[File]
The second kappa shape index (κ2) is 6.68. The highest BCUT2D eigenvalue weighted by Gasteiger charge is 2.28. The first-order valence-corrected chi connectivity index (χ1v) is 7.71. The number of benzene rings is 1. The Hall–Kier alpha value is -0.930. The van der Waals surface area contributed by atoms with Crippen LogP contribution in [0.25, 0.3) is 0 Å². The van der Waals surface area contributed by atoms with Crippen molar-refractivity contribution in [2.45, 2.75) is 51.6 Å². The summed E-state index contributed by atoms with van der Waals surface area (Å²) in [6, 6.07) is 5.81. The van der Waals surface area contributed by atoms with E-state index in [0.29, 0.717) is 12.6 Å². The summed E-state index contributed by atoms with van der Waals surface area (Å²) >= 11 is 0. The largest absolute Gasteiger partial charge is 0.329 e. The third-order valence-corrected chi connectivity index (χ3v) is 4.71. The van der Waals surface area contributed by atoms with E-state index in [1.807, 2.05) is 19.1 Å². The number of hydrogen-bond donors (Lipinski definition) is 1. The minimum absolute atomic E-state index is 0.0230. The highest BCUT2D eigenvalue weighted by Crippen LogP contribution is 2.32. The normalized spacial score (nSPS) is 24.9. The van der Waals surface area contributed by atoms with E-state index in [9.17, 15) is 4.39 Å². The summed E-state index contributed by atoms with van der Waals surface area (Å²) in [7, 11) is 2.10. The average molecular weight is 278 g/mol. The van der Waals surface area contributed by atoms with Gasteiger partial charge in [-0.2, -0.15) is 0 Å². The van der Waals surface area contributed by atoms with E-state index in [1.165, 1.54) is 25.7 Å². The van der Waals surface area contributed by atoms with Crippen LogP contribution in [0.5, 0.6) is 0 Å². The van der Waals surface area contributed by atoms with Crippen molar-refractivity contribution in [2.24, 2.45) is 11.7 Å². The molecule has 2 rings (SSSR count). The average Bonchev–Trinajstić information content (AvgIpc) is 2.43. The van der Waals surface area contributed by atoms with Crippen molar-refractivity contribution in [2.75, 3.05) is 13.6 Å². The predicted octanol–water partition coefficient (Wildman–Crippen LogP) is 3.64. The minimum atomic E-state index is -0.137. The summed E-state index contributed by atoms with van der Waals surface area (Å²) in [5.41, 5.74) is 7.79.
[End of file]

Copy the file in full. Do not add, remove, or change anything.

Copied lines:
The second kappa shape index (κ2) is 6.68. The highest BCUT2D eigenvalue weighted by Gasteiger charge is 2.28. The first-order valence-corrected chi connectivity index (χ1v) is 7.71. The number of benzene rings is 1. The Hall–Kier alpha value is -0.930. The van der Waals surface area contributed by atoms with Crippen LogP contribution in [0.25, 0.3) is 0 Å². The van der Waals surface area contributed by atoms with Crippen molar-refractivity contribution in [2.45, 2.75) is 51.6 Å². The summed E-state index contributed by atoms with van der Waals surface area (Å²) in [6, 6.07) is 5.81. The van der Waals surface area contributed by atoms with E-state index in [0.29, 0.717) is 12.6 Å². The summed E-state index contributed by atoms with van der Waals surface area (Å²) >= 11 is 0. The largest absolute Gasteiger partial charge is 0.329 e. The third-order valence-corrected chi connectivity index (χ3v) is 4.71. The van der Waals surface area contributed by atoms with E-state index in [1.807, 2.05) is 19.1 Å². The number of hydrogen-bond donors (Lipinski definition) is 1. The minimum absolute atomic E-state index is 0.0230. The highest BCUT2D eigenvalue weighted by Crippen LogP contribution is 2.32. The normalized spacial score (nSPS) is 24.9. The van der Waals surface area contributed by atoms with E-state index in [9.17, 15) is 4.39 Å². The summed E-state index contributed by atoms with van der Waals surface area (Å²) in [7, 11) is 2.10. The average molecular weight is 278 g/mol. The van der Waals surface area contributed by atoms with Gasteiger partial charge in [-0.2, -0.15) is 0 Å². The van der Waals surface area contributed by atoms with E-state index in [1.165, 1.54) is 25.7 Å². The van der Waals surface area contributed by atoms with Crippen LogP contribution in [0.5, 0.6) is 0 Å². The van der Waals surface area contributed by atoms with Crippen molar-refractivity contribution in [2.24, 2.45) is 11.7 Å². The molecule has 2 rings (SSSR count). The average Bonchev–Trinajstić information content (AvgIpc) is 2.43. The van der Waals surface area contributed by atoms with Crippen molar-refractivity contribution in [2.75, 3.05) is 13.6 Å². The predicted octanol–water partition coefficient (Wildman–Crippen LogP) is 3.64. The minimum atomic E-state index is -0.137. The summed E-state index contributed by atoms with van der Waals surface area (Å²) in [5.41, 5.74) is 7.79.